22. ^ "Golden Triangle". Archived from the original on 15 October 2019. Retrieved 15 October 2019.{{|date=October 2019|bot=InternetArchiveBot|fix-attempted=yes}}
  23. ^ R. S. Khangarot; P. S. Nathawat (1990). Jaigarh, the invincible fort of Amer. RBSA Publishers. pp. 8–9, 17. ISBN 978-81-85176-48-2.
  24. ^ a b c d e f Lindsay Brown; Amelia Thomas (2008). Rajasthan, Delhi & Agra. Lonely Planet. p. 178. ISBN 978-1-74104-690-8.
  25. ^ "Places around Jaipur". Archaeology Department of Rajasthan. Retrieved 17 April 2011.[permanent dead link]
  26. ^ "Information plaque at Jaleb Chowk". Archaeology Department of Rajasthan. Retrieved 17 April 2011.[permanent dead link]
  27. ^ "Information plaque on Ganesh Pol". Archaeology Department of Rajasthan. Retrieved 17 April 2011.[permanent dead link]
  28. ^ pareek, Amit Kumar Pareek and Agam kumar. "Sheesh mahal Amer palace". Retrieved 1 January 2016.
  29. ^ "Information plaque on Zenani Deorhi". Archaeology Department of Rajasthan. Retrieved 17 April 2011.[permanent dead link]
  30. ^ "Heritage Status for Forts". Eastern Eye. 28 June 2013. Archived from the original on 24 September 2015. Retrieved 5 July 2015.
  31. ^ "Iconic Hill Forts on UN Heritage List". New Delhi: Mail Today. 22 June 2013. Archived from the original on 24 September 2015. Retrieved 5 July 2015.
  32. ^ Ghosh, Rhea (2005). Gods in chains. Foundation Books. p. 24. ISBN 978-81-7596-285-9.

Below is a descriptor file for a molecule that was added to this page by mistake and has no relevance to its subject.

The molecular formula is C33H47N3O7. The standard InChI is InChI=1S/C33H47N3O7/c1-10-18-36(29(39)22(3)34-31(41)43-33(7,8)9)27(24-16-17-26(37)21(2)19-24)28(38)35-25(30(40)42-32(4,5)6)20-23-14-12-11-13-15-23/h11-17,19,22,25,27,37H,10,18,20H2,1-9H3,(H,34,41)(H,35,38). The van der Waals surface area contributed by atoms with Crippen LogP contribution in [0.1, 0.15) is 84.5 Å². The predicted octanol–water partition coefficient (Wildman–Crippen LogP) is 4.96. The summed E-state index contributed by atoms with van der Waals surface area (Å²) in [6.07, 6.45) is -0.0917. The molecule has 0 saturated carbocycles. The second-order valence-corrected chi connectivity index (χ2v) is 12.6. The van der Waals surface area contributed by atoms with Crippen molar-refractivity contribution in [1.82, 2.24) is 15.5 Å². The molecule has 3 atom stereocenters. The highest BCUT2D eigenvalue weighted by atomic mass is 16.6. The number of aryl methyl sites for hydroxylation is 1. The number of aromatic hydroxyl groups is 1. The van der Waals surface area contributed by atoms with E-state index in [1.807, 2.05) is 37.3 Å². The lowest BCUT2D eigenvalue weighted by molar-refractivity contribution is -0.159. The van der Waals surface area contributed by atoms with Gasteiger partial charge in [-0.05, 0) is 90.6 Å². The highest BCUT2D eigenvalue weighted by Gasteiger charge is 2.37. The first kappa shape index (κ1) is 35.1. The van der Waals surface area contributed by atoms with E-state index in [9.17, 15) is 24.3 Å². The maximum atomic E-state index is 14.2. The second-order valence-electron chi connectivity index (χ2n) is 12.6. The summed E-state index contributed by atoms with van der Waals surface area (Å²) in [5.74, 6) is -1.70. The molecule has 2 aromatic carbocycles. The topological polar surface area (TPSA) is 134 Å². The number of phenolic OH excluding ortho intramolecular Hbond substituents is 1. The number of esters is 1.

33. ^ "Amer Palace renovation: Tampering with history?". The Times of India. 3 June 2009. Archived from the original on 7 July 2012. Retrieved 19 April 2011.
  34. ^ a b "Film crew drilled holes in Amer". The Times of India. 16 February 2009. Retrieved 19 April 2011.
  35. ^ Amber Fort center for elephant trafficking: Welfare board The Times of India, 18 December 2014
  36. ^ PETA takes up jumbo cause, seeks end to elephant ride at Amber, The Times of India, 11 December 2014
  37. ^ "Zachary Kussin, "Tour Cuts Indian Elephant Rides After PETA Reports Abuse," NY Post, 9 October 2017.
  38. ^ Landon, Letitia Elizabeth (1833). "picture". Fisher's Drawing Room Scrap Book, 1834. Fisher, Son & Co.Landon, Letitia Elizabeth (1833). "poetical illustration". Fisher's Drawing Room Scrap Book, 1834. Fisher, Son & Co.

Further reading

  • Crump, Vivien; Toh, Irene (1996). Rajasthan (hardback). New York: Everyman Guides. p. 400. ISBN 1-85715-887-3.
  • Michell, George; Martinelli, Antonio (2005). The Palaces of Rajasthan. London: Frances Lincoln. p. 271 pages. ISBN 978-0-7112-2505-3.
  • Tillotson, G.H.R (1987). The Rajput Palaces – The Development of an Architectural Style (Hardback) (First ed.). New Haven and London: Yale University Press. p. 224 pages. ISBN 0-300-03738-4.

External links